Tag Archives: South Pole expedition


In 1934, Admiral Richard Byrd was exploring the area near the South Pole. He decided that an advance weather base should be established farther south than the exploration centre, which they called Little America.

The original plan was to have three men at this new weather base, but because the supplies for this number could not be transported before the beginning of the three months of total darkness in midwinter, Byrd decided to man the base alone.

A specially built shack fifteen feet long and eleven feet wide was sunk into the snow. Food, fuel, weather equipment, and a radio were placed in the shack, and the famous explorer settled in for months of solitude. For several weeks after he was left in the underground shack, his weather experiments went well.

He had time to read and listen to gramophone records he had brought along.

On the last day of May, 1934, tragedy struck. The exhaust pipe to the gasoline engine, that he used to generate electricity for his radio, froze, sending poisonous fumes throughout the shack.

Byrd became too weak to lift cans of food and fuel, and he spent hours resting after completing the slightest chore. He was sure he was going to die, and wrote farewell notes to his wife and children.

Outside, the temperature fell to nearly fifty degrees below zero.

At the base with which Byrd made radio contact several times a week, they knew something was wrong, but the solitary explorer would admit nothing. They decided that a rescue party should go out, even though the 125 mile journey through the cold Arctic night was filled with danger.

After several attempts failed, they finally reached Admiral Byrd on August 11.

Admiral Byrd wrote a book about his experience; it was entitled, Alone. In it he vividly describes the torments of loneliness, especially when he was weak with illness. But he also spoke of “an abiding presence,” that sustained him and protected his sanity even in his moments of deepest loneliness.

Loneliness, it seems,  is part of the human condition. A famous Bible scholar, commenting on the first chapters of Genesis, said that “Loneliness is the first thing God declared not good.” When God created Adam and saw that he was lonely, Eve was created so that there would be companionship, a mutual indwelling, a spiritual and physical union.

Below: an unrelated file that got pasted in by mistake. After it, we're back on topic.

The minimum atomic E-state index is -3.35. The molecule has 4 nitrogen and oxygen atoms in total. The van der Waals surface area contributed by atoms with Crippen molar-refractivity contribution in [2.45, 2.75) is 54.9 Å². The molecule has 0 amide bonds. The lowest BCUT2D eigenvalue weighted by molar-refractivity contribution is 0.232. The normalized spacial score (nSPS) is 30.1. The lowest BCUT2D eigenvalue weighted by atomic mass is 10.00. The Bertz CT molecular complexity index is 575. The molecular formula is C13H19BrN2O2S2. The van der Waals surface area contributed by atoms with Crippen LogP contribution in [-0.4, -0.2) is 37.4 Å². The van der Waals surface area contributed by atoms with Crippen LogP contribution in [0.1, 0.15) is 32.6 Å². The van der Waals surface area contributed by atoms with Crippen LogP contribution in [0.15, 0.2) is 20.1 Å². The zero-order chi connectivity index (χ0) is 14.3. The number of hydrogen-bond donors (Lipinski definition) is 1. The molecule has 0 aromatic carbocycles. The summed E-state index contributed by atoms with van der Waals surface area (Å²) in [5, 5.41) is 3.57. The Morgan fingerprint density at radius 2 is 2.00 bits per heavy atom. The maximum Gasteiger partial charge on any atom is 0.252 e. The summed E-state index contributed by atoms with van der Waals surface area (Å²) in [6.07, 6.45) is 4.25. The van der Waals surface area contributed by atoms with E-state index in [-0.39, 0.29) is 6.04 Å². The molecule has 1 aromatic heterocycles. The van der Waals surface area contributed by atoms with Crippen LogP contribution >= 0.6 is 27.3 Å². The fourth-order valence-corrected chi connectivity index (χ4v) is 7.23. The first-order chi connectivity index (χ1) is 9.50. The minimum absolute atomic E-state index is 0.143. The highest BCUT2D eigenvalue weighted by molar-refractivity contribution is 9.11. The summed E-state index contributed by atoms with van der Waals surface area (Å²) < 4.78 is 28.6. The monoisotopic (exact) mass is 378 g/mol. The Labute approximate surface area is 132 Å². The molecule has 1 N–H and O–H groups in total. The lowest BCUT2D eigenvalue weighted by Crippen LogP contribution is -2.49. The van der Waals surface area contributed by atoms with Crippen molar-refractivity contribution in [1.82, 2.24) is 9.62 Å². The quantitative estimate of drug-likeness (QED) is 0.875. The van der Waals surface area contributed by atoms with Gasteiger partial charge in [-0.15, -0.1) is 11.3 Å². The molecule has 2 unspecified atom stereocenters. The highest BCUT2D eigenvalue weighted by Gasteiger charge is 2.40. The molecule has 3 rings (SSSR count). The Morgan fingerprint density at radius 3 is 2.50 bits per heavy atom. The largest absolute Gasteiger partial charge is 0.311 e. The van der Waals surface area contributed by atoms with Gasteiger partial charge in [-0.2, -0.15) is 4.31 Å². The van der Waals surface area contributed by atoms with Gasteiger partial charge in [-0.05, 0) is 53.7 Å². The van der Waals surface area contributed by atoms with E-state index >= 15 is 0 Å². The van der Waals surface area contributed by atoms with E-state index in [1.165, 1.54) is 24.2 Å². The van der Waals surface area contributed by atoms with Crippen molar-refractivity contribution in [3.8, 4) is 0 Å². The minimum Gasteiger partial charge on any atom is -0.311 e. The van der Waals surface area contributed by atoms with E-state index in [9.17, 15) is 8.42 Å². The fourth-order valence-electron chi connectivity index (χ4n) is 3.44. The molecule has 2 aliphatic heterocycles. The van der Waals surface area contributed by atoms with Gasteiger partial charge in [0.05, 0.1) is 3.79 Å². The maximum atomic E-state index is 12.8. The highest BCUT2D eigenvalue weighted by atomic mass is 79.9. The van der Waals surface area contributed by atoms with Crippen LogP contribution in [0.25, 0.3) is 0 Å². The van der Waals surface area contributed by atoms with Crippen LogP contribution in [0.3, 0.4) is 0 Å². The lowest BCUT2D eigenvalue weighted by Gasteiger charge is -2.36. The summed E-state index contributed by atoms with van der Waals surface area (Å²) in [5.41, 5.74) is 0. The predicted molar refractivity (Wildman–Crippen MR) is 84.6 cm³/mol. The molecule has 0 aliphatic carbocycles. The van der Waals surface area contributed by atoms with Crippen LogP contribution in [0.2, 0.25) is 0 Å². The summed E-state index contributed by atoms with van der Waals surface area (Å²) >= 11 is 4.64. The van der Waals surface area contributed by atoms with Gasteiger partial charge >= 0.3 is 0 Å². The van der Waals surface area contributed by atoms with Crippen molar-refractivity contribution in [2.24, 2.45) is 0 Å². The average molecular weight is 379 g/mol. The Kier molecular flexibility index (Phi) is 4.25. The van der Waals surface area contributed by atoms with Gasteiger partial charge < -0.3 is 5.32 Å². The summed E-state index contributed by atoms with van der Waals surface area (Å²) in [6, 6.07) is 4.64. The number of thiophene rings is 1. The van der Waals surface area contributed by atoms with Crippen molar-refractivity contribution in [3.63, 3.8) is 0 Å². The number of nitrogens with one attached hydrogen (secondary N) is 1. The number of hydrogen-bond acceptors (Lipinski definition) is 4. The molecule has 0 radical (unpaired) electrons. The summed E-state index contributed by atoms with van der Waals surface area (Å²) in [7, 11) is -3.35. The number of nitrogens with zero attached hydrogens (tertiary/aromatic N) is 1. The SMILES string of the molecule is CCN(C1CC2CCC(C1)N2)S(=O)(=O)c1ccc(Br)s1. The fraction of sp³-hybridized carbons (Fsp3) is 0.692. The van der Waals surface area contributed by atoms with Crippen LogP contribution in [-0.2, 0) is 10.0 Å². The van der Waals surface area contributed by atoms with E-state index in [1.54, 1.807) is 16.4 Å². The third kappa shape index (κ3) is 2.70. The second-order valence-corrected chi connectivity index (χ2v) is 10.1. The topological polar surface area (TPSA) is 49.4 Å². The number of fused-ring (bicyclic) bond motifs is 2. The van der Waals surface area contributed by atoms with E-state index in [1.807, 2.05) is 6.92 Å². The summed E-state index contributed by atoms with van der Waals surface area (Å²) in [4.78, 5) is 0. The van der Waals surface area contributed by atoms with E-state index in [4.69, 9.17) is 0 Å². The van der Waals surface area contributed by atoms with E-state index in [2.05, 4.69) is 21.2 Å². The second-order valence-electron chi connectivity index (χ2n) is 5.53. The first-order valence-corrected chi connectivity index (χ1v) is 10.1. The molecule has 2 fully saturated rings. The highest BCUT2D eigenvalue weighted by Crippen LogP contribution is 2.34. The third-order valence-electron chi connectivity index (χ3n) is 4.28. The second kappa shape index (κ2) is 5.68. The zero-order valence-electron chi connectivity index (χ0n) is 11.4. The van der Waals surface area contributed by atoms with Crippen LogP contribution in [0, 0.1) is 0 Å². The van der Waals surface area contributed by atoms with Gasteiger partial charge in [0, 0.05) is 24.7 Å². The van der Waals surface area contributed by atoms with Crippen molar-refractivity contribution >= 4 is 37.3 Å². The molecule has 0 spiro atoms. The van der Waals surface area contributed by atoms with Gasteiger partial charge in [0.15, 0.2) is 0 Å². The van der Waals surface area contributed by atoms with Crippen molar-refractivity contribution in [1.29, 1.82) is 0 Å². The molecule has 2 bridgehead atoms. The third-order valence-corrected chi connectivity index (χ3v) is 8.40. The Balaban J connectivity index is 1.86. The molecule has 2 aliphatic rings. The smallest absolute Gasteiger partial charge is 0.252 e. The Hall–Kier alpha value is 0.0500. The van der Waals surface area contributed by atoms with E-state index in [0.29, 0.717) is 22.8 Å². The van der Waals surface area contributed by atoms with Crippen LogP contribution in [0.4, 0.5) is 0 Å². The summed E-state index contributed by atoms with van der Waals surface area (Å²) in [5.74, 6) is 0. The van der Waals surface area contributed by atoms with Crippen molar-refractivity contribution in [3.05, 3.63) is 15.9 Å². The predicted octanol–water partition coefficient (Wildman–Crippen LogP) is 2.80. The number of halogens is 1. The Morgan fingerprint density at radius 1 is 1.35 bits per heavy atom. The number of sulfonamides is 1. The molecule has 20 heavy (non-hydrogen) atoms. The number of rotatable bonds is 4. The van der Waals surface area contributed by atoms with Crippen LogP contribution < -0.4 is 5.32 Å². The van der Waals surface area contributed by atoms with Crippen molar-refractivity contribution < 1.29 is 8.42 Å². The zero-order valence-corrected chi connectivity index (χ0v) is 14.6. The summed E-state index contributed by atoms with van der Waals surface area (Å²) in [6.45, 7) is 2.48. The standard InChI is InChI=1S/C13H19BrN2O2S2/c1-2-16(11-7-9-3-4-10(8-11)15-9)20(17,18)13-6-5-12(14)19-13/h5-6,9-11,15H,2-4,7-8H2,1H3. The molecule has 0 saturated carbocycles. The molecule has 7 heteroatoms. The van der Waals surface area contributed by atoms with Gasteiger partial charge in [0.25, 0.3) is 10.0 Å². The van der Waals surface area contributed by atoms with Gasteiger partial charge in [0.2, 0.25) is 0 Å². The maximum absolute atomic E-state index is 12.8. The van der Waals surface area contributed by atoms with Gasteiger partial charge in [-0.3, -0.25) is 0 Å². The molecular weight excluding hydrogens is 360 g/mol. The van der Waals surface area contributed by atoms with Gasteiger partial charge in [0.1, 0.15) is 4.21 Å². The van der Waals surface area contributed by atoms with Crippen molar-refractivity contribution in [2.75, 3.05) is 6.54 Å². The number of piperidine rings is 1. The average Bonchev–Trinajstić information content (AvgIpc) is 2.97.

Jesus said   “Abide in me as I abide in you. Just as the branch cannot bear fruit by itself unless it abides in the vine, neither can you unless you abide in me. I am the vine, you are the branches. Those who abide in me and I in them bear much fruit, because apart from me you can do nothing.”

Abide is a wonderful word.  It isn’t used much these days and in many modern translations, it’s been replaced with “remain” or “remain united”.

But the word “abide” basically means a mutual indwelling, or “living together” in such a way that our lives are completely intertwined .

When people live together in this way you cannot think of one without the other.  That is the way it is between God and ourselves.  Christ urges us into that mutual indwelling so that are lives are intertwined with God’s love.

It’s a very special word – that word  “abide”.

Think of that hymn by Henry Francis Lyte that has been such an inspiration to others in both life and  in death.

“Abide with Me”  was composed by the Scottish poet and hymnologist Henry Francis Lyte just before his death in 1847. It was completed on the same day as his last sermon to the congregation in his parish church, “All Saints” in Lower Brixham, Devon.

The emotional impact of the situation of drawing near to death and the occasion of his last words to the congregation is acutely felt in the words of the hymn.

Abide with me; fast fall the eventide:

The darkness deepens; Lord with me abide.
When other helpers fail and comforts flee
Help of the helpless, O Abide with me

—-O| Thou who changest not , abide with me

—-Through clouds and sunshine, Lord, abide with me

—- I  triumph still, if thou abide with me 

—-In life, in death, O Lord, abide with me

as the rain penetrates the tiniest roots of a tree in order in order to rise and to fill the whole tree and to bring forth leaves and fruit.”, as someone has written.

We will find it life giving.  And we could say that it is  a life sentence


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